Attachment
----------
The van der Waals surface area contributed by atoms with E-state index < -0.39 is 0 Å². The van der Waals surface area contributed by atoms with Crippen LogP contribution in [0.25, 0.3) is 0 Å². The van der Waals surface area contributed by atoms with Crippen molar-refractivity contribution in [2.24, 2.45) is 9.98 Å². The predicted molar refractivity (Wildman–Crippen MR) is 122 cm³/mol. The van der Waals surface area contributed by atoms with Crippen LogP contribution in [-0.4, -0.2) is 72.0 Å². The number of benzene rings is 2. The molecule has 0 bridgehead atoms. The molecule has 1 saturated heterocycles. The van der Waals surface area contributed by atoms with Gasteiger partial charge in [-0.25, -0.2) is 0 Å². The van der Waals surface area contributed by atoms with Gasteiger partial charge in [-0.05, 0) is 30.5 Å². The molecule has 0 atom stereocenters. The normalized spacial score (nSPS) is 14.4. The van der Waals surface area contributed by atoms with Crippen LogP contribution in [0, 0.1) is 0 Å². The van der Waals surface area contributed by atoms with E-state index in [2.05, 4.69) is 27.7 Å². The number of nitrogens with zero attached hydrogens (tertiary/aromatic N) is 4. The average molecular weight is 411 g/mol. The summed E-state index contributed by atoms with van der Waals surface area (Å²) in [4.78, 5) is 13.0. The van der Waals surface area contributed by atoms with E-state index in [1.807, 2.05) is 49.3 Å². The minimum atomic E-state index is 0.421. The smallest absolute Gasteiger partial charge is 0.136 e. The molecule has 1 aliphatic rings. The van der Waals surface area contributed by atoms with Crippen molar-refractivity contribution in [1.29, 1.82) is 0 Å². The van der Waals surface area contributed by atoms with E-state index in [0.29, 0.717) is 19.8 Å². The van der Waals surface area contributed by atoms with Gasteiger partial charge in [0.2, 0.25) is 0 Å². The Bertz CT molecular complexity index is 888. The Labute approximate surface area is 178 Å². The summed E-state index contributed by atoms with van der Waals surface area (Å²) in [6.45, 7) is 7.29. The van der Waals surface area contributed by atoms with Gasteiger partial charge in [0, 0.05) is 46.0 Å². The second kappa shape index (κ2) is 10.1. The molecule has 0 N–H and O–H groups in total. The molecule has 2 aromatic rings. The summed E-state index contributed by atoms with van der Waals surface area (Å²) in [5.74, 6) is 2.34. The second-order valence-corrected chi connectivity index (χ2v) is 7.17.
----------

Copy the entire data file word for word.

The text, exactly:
The van der Waals surface area contributed by atoms with E-state index < -0.39 is 0 Å². The van der Waals surface area contributed by atoms with Crippen LogP contribution in [0.25, 0.3) is 0 Å². The van der Waals surface area contributed by atoms with Crippen molar-refractivity contribution in [2.24, 2.45) is 9.98 Å². The predicted molar refractivity (Wildman–Crippen MR) is 122 cm³/mol. The van der Waals surface area contributed by atoms with Crippen LogP contribution in [-0.4, -0.2) is 72.0 Å². The number of benzene rings is 2. The molecule has 0 bridgehead atoms. The molecule has 1 saturated heterocycles. The van der Waals surface area contributed by atoms with Gasteiger partial charge in [-0.25, -0.2) is 0 Å². The van der Waals surface area contributed by atoms with Gasteiger partial charge in [-0.05, 0) is 30.5 Å². The molecule has 0 atom stereocenters. The normalized spacial score (nSPS) is 14.4. The van der Waals surface area contributed by atoms with Crippen LogP contribution in [0, 0.1) is 0 Å². The van der Waals surface area contributed by atoms with E-state index in [2.05, 4.69) is 27.7 Å². The number of nitrogens with zero attached hydrogens (tertiary/aromatic N) is 4. The average molecular weight is 411 g/mol. The summed E-state index contributed by atoms with van der Waals surface area (Å²) in [4.78, 5) is 13.0. The van der Waals surface area contributed by atoms with E-state index in [1.807, 2.05) is 49.3 Å². The minimum atomic E-state index is 0.421. The smallest absolute Gasteiger partial charge is 0.136 e. The molecule has 1 aliphatic rings. The van der Waals surface area contributed by atoms with Crippen molar-refractivity contribution in [1.29, 1.82) is 0 Å². The van der Waals surface area contributed by atoms with E-state index in [0.29, 0.717) is 19.8 Å². The van der Waals surface area contributed by atoms with Gasteiger partial charge in [0.2, 0.25) is 0 Å². The Bertz CT molecular complexity index is 888. The Labute approximate surface area is 178 Å². The summed E-state index contributed by atoms with van der Waals surface area (Å²) in [6.45, 7) is 7.29. The van der Waals surface area contributed by atoms with Gasteiger partial charge in [0, 0.05) is 46.0 Å². The second kappa shape index (κ2) is 10.1. The molecule has 0 N–H and O–H groups in total. The molecule has 2 aromatic rings. The summed E-state index contributed by atoms with van der Waals surface area (Å²) in [5.74, 6) is 2.34. The second-order valence-corrected chi connectivity index (χ2v) is 7.17.